After examining the bulkheads in the boat, I’ve determined that they were originally all painted. Some previous owner must have preferred the look of wood, and scraped/sanded 99% of the paint off, revealing some nice teak face-veneer under it.
I like wood inside boats, but let’s be here: small boat+plenty of dark wood=living in a cave. The veneers are nice teak, but I wanted to re-apply paint. Besides, the screw holes of the original construction had been filled for paint instead of plugged as they would have been for a “bright” finish.
Knowing I didn’t need a veneer-perfect surface, I happily bored away for new screws where needed, and filled with epoxy filler and nitrostan under the paint. Simple. I used EasyPoxy for the coating; 2-3 coats of their white undercoater as needed, then two coats of Off-White gloss. This is a one-part linear polyurethane; mid-range for an exterior paint, but utterly bomb-proof as an interior paint.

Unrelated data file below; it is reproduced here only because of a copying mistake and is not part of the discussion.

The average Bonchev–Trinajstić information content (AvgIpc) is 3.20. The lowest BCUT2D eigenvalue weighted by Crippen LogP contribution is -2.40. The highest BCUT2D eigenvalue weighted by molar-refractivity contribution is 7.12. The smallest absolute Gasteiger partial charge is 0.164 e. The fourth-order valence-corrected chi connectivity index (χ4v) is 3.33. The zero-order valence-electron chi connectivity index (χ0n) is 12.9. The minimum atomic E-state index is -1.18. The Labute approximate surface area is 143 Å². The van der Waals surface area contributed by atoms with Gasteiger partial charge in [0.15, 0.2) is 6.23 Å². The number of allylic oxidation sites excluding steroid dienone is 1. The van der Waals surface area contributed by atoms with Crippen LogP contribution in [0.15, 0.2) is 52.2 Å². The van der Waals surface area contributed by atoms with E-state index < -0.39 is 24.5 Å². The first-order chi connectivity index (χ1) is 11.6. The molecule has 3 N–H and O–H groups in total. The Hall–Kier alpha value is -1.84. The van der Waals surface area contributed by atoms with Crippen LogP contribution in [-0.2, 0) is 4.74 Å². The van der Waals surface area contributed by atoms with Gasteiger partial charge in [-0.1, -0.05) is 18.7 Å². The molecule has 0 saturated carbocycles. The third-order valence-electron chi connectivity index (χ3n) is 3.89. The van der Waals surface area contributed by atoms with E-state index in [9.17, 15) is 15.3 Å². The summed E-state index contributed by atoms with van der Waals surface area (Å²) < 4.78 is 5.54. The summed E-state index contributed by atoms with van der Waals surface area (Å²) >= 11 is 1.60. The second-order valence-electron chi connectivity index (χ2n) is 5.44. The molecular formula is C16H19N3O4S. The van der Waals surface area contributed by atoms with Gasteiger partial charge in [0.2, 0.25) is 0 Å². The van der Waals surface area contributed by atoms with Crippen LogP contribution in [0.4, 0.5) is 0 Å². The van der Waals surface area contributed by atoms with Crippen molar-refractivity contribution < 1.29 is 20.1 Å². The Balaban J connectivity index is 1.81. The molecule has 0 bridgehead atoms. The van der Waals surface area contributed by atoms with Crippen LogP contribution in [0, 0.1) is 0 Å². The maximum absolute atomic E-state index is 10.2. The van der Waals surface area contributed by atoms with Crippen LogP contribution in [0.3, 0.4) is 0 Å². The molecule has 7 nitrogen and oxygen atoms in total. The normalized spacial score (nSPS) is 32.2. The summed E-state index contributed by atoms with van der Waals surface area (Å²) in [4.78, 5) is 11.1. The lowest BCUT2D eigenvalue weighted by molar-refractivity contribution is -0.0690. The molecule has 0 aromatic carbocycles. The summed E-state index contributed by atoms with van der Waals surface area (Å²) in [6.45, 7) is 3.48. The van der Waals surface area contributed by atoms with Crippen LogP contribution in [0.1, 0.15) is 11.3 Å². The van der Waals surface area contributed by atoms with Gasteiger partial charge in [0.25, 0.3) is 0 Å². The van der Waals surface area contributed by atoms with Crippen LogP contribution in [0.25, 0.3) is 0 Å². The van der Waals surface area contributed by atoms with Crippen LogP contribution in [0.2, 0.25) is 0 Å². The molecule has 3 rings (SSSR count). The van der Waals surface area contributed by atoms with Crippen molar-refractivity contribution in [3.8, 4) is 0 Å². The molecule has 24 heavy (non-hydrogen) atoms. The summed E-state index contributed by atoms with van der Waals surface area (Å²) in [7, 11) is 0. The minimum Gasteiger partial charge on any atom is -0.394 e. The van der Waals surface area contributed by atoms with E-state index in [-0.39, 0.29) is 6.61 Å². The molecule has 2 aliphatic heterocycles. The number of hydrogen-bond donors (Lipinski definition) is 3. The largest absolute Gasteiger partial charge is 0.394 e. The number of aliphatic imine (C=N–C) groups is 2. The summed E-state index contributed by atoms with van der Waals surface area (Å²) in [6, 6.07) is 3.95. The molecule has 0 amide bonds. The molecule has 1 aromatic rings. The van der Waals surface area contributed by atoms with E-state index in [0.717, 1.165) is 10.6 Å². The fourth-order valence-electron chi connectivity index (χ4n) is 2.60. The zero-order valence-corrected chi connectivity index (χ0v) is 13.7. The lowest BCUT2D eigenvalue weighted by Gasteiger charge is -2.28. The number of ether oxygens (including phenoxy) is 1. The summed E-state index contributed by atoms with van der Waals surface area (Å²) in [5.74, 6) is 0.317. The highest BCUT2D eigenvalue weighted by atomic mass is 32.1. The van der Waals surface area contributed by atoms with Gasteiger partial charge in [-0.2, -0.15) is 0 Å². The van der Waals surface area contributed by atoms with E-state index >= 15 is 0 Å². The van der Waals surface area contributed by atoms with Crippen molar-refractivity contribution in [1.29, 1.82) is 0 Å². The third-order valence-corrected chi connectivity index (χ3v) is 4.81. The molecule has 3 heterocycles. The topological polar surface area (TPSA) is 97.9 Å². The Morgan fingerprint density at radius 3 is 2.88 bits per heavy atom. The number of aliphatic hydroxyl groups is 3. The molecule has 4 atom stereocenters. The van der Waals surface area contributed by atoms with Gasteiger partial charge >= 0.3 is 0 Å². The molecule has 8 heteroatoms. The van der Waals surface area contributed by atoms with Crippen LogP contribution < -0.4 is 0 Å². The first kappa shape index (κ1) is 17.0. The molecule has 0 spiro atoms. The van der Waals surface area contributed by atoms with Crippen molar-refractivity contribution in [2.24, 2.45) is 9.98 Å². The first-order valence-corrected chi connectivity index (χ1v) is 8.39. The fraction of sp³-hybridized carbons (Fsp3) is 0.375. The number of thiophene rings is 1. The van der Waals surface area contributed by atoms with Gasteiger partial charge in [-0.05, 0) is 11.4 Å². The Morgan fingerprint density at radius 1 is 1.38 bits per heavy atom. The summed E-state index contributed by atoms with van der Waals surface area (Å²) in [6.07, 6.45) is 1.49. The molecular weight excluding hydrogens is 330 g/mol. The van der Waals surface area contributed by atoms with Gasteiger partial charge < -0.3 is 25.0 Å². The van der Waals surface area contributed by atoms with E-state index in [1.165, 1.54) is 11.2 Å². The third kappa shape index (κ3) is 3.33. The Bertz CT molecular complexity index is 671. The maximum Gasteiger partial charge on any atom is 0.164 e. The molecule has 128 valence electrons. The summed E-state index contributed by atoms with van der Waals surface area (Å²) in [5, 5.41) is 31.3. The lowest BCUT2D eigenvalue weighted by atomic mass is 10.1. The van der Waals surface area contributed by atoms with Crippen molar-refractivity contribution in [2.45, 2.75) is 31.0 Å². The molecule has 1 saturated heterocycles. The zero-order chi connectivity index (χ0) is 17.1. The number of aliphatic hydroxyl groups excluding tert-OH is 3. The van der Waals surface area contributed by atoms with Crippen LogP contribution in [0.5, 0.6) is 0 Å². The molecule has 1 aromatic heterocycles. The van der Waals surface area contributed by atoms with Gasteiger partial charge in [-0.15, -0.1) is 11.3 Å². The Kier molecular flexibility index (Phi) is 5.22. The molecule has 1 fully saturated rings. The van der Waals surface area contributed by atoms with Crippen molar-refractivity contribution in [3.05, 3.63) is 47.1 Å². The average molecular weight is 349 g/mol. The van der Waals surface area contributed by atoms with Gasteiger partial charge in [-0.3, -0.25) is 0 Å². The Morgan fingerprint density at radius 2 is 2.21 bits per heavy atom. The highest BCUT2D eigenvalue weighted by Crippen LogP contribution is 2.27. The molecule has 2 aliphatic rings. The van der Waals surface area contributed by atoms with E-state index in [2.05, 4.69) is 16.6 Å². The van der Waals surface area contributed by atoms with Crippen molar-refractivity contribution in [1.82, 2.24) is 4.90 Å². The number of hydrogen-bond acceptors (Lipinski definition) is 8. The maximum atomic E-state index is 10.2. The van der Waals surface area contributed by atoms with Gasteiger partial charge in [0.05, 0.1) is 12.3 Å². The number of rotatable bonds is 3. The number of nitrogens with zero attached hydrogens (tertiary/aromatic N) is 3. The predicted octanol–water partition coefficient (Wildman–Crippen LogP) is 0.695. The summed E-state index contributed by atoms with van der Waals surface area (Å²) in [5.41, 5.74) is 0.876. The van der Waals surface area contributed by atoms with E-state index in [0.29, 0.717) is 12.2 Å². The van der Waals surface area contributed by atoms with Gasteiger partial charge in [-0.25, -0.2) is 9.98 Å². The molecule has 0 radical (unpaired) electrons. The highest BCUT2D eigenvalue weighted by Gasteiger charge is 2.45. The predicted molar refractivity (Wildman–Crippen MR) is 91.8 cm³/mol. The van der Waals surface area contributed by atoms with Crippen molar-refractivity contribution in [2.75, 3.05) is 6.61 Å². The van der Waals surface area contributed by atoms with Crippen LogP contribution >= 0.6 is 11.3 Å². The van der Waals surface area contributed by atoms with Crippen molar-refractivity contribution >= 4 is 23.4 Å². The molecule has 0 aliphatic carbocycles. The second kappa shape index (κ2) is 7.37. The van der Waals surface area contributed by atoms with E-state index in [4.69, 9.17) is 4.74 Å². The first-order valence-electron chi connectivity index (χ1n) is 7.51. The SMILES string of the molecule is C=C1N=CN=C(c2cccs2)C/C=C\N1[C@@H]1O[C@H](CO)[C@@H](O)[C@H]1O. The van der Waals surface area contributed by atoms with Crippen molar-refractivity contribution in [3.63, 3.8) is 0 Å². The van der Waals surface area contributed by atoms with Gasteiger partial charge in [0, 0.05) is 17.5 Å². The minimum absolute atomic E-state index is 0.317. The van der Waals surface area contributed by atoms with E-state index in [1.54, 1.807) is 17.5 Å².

The primer really fills the grain, providing “hide”, and the gloss flows out very well thinned 10-20% with mineral spirits. That percentage sounds really high, I know, but here in the tropics, with the crazy heat and humidity, you need all the help you can get. This way, even hack painters like myself can avoid brush marks.
These are, obviously, before-and-after pics, showing the main salon and V-berth area. I have since painted the galley faceframes and aft salon bulkeads as well. The new starboard quarterberth area has also been painted, and the nav-station is primed. I’ll wait until the rest of the nav station is back in place before finishing the topcoats there.
As you can see, it makes a huge difference! There is still plenty of solid teak trim around the bulkheads, as well as all teak panels behind the settees and as locker doors.
As always, click through for a closer look…